Osgood-Schlatter disease


Knee discomfort is common in active children and teenagers, and while growth spurts are natural, they can be uncomfortable. Osgood-Schlatter disease is a common cause of knee discomfort in adolescents and young adults during growth spurts. This article will define Osgood-Schlatter disease, discuss its causes, and discuss treatment options.

In toddlers and teenagers, the knee often suffers from Osgood-Schlatter disease. Inflammation of the patellar tendon, which runs from the underside of the kneecap to the top of the tibia, is the root cause. Pain and swelling in the front of the knee, just below the kneecap, might be caused by tendonitis, which is an inflammation of the tendon. This discomfort may become more noticeable when you engage in activities such as running, jumping, or bending your knee.

Why does one get Osgood-Schlatter's?

Osgood-Schlatter disease is common during adolescent growth spurts because of this correlation. The patellar tendon is particularly vulnerable during puberty and early adulthood because of the uneven rates of bone and muscle development. The tendon can sustain micro-injuries from this tension, resulting to swelling and discomfort. Osgood-Schlatter disease is more common in children and teenagers who engage in sports or other activities that require them to frequently jump or run.


The disease causes are associated with excessive sports activity in the intensive phase of adolescent growth when bone growth is faster than muscle-tendon growth. Because of this, in the area of the secondary ossification center of the upper growth plate of the tibia, micro-traumas occur caused by tensile forces during the contraction of the overstretched and shortened quadriceps in relation to the accelerated bone growth of the lower extremity. Consequently, avulsion fractures of the upper part of the tibia occur.

We distinguish three types of fractures, the most common is type I, where smaller fractures occur, the fragments of which are displaced upwards (femur). Type II is characterized by a degree of complexity and manifests itself at the intersection of the secondary ossification center and the proximal epiphysis of the tibia; despite this, the articular surface remains unharmed in this type. The type III fracture is the most difficult because it involves a full break through the articular surface of the tibia. As a result, the risk of sequelae is significantly higher with this type of break. Patients may experience both discomfort and a problem with their appearance as a result of the formation of a new bone during the course of the healing process, which results in the front portion of the lower leg becoming protruded.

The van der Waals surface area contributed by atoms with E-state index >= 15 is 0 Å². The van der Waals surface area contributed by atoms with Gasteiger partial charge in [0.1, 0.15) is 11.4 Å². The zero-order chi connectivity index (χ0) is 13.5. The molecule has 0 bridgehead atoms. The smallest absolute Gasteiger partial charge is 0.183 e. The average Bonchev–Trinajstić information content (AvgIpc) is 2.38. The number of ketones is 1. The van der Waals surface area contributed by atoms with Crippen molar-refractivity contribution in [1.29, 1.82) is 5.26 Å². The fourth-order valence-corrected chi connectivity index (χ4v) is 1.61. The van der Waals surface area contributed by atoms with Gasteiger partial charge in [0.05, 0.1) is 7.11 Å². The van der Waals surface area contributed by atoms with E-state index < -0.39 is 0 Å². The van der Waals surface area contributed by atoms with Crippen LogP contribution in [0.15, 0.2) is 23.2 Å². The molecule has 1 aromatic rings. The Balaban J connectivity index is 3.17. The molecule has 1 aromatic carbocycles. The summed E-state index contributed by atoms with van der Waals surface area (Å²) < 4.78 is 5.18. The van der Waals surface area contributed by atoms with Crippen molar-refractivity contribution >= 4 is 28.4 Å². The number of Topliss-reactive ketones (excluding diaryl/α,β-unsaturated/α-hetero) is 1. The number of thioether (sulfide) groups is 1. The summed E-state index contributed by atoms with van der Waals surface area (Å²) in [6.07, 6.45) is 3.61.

Depending on how severely affected you are by Osgood-Schlatter disease, your symptoms may change. The discomfort and swelling in the front of the knee can range from minor to severe, making it difficult to walk or engage in sports for some people. Tenderness in the front of the knee, below the kneecap, is another possible sign.

Tightness or stiffness in the thighs; swelling and heat around the affected area; pain that is worse with exercise and better with rest

Evaluation and Care

Osgood-Schlatter disease is diagnosed using a combination of the patient's symptoms, medical history, and a physical examination of the knee. Imaging tests, such X-rays, can also be utilized to rule out stress fractures and tendinitis.

Rest, ice, and anti-inflammatory medicine are a common combination for treating Osgood-Schlatter disease. Stress on the patellar tendon can be alleviated by the use of physical therapy, which aims to stretch and strengthen the muscles surrounding the knee. A knee brace or other supportive device may be suggested in some circumstances to aid in knee stability during physical exercise.


Osgood-Schlatter disease is not always avoidable, but it can be avoided with the right precautions from parents and coaches.

Prevention of Schlatter's disease consists of:

  • Prevention of injuries

Such as dislocations, ruptures of knee ligaments, fractures of the patella or lower leg bones;

  • Reducing pressure and physical activity on the lower extremities (normal activity while avoiding excessive strength training);
  • Doable physical culture to strengthen the muscular frame;
  • Control and correction of metabolic disorders, as well as blood circulation and innervation of the lower extremities.
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